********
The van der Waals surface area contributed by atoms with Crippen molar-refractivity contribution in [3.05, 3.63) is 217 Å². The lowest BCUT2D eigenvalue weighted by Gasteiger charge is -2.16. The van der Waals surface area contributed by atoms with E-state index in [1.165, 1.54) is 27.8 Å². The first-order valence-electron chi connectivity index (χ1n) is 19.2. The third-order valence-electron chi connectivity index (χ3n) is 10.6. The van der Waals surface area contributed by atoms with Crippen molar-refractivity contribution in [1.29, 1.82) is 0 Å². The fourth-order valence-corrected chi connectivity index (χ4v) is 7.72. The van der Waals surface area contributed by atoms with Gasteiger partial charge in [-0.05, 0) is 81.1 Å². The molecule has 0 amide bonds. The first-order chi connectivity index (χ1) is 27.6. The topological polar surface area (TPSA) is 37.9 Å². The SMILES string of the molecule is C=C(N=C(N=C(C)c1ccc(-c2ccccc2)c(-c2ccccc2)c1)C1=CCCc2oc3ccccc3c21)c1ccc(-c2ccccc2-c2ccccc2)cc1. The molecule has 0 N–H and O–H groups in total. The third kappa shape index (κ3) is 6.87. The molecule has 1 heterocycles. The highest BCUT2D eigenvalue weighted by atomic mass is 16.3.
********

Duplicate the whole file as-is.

The van der Waals surface area contributed by atoms with Crippen molar-refractivity contribution in [3.05, 3.63) is 217 Å². The lowest BCUT2D eigenvalue weighted by Gasteiger charge is -2.16. The van der Waals surface area contributed by atoms with E-state index in [1.165, 1.54) is 27.8 Å². The first-order valence-electron chi connectivity index (χ1n) is 19.2. The third-order valence-electron chi connectivity index (χ3n) is 10.6. The van der Waals surface area contributed by atoms with Crippen molar-refractivity contribution in [1.29, 1.82) is 0 Å². The fourth-order valence-corrected chi connectivity index (χ4v) is 7.72. The van der Waals surface area contributed by atoms with Gasteiger partial charge in [-0.05, 0) is 81.1 Å². The molecule has 0 amide bonds. The first-order chi connectivity index (χ1) is 27.6. The topological polar surface area (TPSA) is 37.9 Å². The SMILES string of the molecule is C=C(N=C(N=C(C)c1ccc(-c2ccccc2)c(-c2ccccc2)c1)C1=CCCc2oc3ccccc3c21)c1ccc(-c2ccccc2-c2ccccc2)cc1. The molecule has 0 N–H and O–H groups in total. The third kappa shape index (κ3) is 6.87. The molecule has 1 heterocycles. The highest BCUT2D eigenvalue weighted by atomic mass is 16.3.